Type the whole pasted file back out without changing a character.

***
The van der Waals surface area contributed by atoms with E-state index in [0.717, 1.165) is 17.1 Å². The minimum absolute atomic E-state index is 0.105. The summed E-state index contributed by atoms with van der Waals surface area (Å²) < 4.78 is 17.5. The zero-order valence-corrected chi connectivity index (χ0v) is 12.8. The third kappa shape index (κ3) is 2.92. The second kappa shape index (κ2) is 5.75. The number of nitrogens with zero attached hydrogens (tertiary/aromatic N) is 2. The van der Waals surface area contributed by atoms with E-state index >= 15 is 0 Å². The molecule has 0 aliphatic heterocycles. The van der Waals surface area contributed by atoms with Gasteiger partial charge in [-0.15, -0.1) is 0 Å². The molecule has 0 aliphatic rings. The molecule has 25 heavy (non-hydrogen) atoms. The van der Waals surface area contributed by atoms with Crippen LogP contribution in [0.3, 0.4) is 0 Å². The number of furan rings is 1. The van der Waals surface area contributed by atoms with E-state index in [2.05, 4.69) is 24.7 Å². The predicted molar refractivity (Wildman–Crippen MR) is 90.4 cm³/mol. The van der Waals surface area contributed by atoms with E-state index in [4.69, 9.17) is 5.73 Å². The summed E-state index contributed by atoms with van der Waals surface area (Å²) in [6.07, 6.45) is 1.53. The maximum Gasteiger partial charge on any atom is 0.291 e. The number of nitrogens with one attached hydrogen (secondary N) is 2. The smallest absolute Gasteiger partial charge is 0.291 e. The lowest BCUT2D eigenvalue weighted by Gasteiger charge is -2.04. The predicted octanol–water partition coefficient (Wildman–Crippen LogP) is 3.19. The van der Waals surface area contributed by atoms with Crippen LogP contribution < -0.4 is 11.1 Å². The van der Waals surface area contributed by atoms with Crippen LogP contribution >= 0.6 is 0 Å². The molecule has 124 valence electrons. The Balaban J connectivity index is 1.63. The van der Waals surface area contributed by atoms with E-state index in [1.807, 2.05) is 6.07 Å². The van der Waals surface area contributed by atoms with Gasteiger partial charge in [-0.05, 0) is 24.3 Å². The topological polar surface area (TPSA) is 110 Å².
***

The van der Waals surface area contributed by atoms with E-state index in [0.717, 1.165) is 17.1 Å². The minimum absolute atomic E-state index is 0.105. The summed E-state index contributed by atoms with van der Waals surface area (Å²) < 4.78 is 17.5. The zero-order valence-corrected chi connectivity index (χ0v) is 12.8. The third kappa shape index (κ3) is 2.92. The second kappa shape index (κ2) is 5.75. The number of nitrogens with zero attached hydrogens (tertiary/aromatic N) is 2. The van der Waals surface area contributed by atoms with E-state index >= 15 is 0 Å². The molecule has 0 aliphatic heterocycles. The van der Waals surface area contributed by atoms with Gasteiger partial charge in [-0.15, -0.1) is 0 Å². The molecule has 0 aliphatic rings. The molecule has 25 heavy (non-hydrogen) atoms. The van der Waals surface area contributed by atoms with Crippen LogP contribution in [0.3, 0.4) is 0 Å². The number of furan rings is 1. The van der Waals surface area contributed by atoms with E-state index in [2.05, 4.69) is 24.7 Å². The predicted molar refractivity (Wildman–Crippen MR) is 90.4 cm³/mol. The van der Waals surface area contributed by atoms with E-state index in [4.69, 9.17) is 5.73 Å². The summed E-state index contributed by atoms with van der Waals surface area (Å²) in [6.07, 6.45) is 1.53. The maximum Gasteiger partial charge on any atom is 0.291 e. The number of nitrogens with one attached hydrogen (secondary N) is 2. The smallest absolute Gasteiger partial charge is 0.291 e. The lowest BCUT2D eigenvalue weighted by Gasteiger charge is -2.04. The predicted octanol–water partition coefficient (Wildman–Crippen LogP) is 3.19. The van der Waals surface area contributed by atoms with Crippen LogP contribution < -0.4 is 11.1 Å². The van der Waals surface area contributed by atoms with Crippen LogP contribution >= 0.6 is 0 Å². The molecule has 124 valence electrons. The Balaban J connectivity index is 1.63. The van der Waals surface area contributed by atoms with E-state index in [1.807, 2.05) is 6.07 Å². The van der Waals surface area contributed by atoms with Gasteiger partial charge in [-0.05, 0) is 24.3 Å². The topological polar surface area (TPSA) is 110 Å².